Review| The Kissing Booth 2: Going the distance

Hi all my bookworms!

How are you?

My review for today is Kissing Booth 2: Going the Distance by Beth Reekles.

Format: ebook

Pages: 448

Publisher: Penguin

Release date: 7th January 2020

Genre: Romance, Young Adult

Rating: ⭐️⭐️

Blurb: Elle Evans seems to have finally tamed hotter-than-hot bad boy Noah Flynn, but now they’re facing a new challenge. Noah’s 3,000 miles away at Harvard, which means they’re officially a long-distance couple – and it’s tough. After all, there’s only so much texts and calls can satisfy – and when Elle sees a post which suggests Noah’s getting friendly with someone else, she’s devastated.

On top of that, it’s hard to ignore new boy Levi. He’s gentle, sweet, cute – and definitely interested in Elle.

With her heart on the line, what’s a girl to do?

Join Elle, Noah, Lee and all your favourite Kissing Booth characters for another amazing romantic story that’s sure to have you swooning.


First of all let me say how excited I was for this book. Like really excited. So excited that when I found out I jumped on my friends bed for a full five minutes straight. I read the first in 2012/13 when I was in sixth form and I loved it. It was amazing. The best thing since sliced bread! And I never wanted a second book. Reekles had summed the book up in such a way that you were happy that the characters were going to get on with the rest of their lives and I wasn’t pinning to know what that was. I have read it a few times over the years, always being a book that I was drawn back to.

When I watched the film I was very in the middle with it. The essential story was the same Lee and Elle … best friends. Noah and Lee … brothers that fight each other and still, at the end of the day love each other. Noah and Elle … well, we all know what happens there. But the other parts, well there was some discrepancies. But overall I enjoyed the film.

When I found out there was book 2, I was, as I already said, excited. I didn’t need a follow on, but I won’t complain if you’re going to give me one. I bought it on release day.

I started reading straight away and the first thing I noticed was that a lot of time has passed between book 1 and book 2. Obviously I know the book were written a few years apart but you can feel that time has passed between the books even thought it’s only a couple of months further on for the characters. The first book seemed to exist out of time for me. The characters text each other a lot but they didn’t mention social media or the Xbox one or so many this that this book did which makes this book feel dateable.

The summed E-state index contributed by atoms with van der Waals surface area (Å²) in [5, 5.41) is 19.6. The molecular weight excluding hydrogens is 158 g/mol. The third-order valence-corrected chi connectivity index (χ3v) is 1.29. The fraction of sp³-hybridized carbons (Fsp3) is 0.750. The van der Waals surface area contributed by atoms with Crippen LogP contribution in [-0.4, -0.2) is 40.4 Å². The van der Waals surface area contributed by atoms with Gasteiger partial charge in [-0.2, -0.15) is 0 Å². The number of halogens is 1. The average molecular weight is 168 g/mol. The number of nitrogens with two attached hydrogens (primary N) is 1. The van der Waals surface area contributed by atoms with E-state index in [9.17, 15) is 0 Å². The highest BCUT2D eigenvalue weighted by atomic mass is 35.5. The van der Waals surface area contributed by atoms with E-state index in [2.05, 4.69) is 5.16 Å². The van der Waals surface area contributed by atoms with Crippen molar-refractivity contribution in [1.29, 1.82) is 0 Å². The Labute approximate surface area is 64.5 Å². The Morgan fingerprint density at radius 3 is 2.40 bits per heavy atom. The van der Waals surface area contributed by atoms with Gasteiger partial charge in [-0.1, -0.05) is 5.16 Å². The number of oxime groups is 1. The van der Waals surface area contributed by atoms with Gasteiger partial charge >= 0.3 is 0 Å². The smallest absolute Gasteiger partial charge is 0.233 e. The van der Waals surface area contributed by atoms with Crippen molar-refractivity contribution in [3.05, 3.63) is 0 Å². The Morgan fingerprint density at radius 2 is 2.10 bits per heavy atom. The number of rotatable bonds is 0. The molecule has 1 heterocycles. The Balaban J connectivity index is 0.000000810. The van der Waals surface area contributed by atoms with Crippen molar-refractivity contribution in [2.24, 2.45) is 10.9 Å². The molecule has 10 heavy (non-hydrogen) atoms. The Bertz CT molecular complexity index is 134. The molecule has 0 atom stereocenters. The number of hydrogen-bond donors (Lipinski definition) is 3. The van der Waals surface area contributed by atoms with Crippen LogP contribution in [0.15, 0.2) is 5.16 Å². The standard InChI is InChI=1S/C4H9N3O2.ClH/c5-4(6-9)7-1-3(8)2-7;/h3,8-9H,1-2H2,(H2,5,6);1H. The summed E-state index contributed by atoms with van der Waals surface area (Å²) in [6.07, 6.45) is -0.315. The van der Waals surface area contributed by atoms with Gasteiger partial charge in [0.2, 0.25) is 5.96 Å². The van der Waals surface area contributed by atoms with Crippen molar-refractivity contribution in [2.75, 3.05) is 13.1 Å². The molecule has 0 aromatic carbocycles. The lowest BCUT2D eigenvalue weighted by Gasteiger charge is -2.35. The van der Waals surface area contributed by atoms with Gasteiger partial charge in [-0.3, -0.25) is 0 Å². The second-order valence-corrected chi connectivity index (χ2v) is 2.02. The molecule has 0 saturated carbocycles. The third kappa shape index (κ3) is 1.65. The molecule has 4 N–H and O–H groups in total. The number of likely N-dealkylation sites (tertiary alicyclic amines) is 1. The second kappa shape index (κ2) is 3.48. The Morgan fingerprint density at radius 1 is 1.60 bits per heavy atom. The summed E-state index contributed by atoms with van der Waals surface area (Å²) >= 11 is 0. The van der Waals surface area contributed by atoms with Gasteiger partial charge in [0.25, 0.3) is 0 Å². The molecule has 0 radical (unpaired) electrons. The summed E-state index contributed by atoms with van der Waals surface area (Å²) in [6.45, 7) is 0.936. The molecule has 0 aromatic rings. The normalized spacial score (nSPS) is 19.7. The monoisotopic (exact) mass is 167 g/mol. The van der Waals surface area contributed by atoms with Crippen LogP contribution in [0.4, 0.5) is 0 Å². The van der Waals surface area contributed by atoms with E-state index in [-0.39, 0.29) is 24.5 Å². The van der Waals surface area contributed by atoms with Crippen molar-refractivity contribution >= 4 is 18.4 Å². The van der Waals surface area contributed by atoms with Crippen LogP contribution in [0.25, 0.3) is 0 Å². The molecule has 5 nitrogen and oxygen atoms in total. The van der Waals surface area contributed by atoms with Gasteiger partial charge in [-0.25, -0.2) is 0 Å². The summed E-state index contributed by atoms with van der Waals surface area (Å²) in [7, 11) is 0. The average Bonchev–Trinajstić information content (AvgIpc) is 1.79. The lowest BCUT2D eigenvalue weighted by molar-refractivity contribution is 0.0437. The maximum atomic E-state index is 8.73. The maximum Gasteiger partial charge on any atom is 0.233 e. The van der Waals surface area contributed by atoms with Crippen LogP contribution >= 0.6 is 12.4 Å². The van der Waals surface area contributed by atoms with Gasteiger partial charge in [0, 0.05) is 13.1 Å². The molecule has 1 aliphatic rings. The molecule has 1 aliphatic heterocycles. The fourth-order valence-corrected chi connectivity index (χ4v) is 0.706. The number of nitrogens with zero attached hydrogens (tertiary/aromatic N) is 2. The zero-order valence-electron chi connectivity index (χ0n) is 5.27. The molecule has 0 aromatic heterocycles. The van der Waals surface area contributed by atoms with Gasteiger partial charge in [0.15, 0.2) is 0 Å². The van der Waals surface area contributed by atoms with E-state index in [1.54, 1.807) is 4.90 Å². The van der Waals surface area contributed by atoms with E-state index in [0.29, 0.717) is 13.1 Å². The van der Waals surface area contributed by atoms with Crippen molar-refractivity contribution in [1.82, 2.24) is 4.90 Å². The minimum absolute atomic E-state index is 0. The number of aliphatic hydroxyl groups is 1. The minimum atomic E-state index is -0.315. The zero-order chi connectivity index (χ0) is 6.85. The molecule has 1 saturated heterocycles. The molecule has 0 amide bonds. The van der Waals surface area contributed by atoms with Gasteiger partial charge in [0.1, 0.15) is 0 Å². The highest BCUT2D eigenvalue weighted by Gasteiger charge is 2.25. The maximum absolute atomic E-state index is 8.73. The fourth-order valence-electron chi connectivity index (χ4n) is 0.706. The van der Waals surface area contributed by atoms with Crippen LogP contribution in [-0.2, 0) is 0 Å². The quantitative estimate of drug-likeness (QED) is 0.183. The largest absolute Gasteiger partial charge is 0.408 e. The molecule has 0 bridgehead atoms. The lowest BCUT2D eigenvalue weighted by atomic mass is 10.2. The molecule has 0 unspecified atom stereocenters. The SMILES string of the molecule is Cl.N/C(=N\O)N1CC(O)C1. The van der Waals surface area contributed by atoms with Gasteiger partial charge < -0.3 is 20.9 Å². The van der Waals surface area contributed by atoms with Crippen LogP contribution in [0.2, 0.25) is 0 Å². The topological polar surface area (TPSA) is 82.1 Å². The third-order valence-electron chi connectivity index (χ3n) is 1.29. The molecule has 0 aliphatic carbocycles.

Another thing that really got to me about the book is when I finished it I was left with the feeling that the book had been written just because. There was no reason to write another book. In my opinion, the story didn’t need it. And because of that the story felt like it was flat. I didn’t feel any real arc to the story and a lot of what happened felt predictable.

Having said all that part of me wonders if I feel this disappointment because I’d hyped the book up so much. I want it to be fabulous, to be on par with the first book, and it was bound to fail. There were parts I loved the writing style gave me the same sort of feelings as Kody Keplinger’s work, all warm and fuzzy, all the awwwwws! I laughed and at moments I felt the corner of my eyes start to sting. The emotion was all there.

I hope I haven’t put you off this book and I expect you to read it and let me know if you felt the same things as me, or if none of this bothered you?

To finish this I want to leave you with one of my favourite paragraphs from the book.

I’d been on the pill for over a year–not so much because I’d needed the contraception at that point, but more to balance out my irregular periods–but it looked like my dad was treating the situation like alcohol at parties: he knew it was gonna happen, and he knew he couldn’t stop me, so he just wanted me to be safe about it. Even so, I hissed, ‘Yes, Dad. God. I’m a responsible adult.’ ‘Yesterday you were playing Disney soundtracks. And singing along.’ ‘Responsible adult. I’m going now.’

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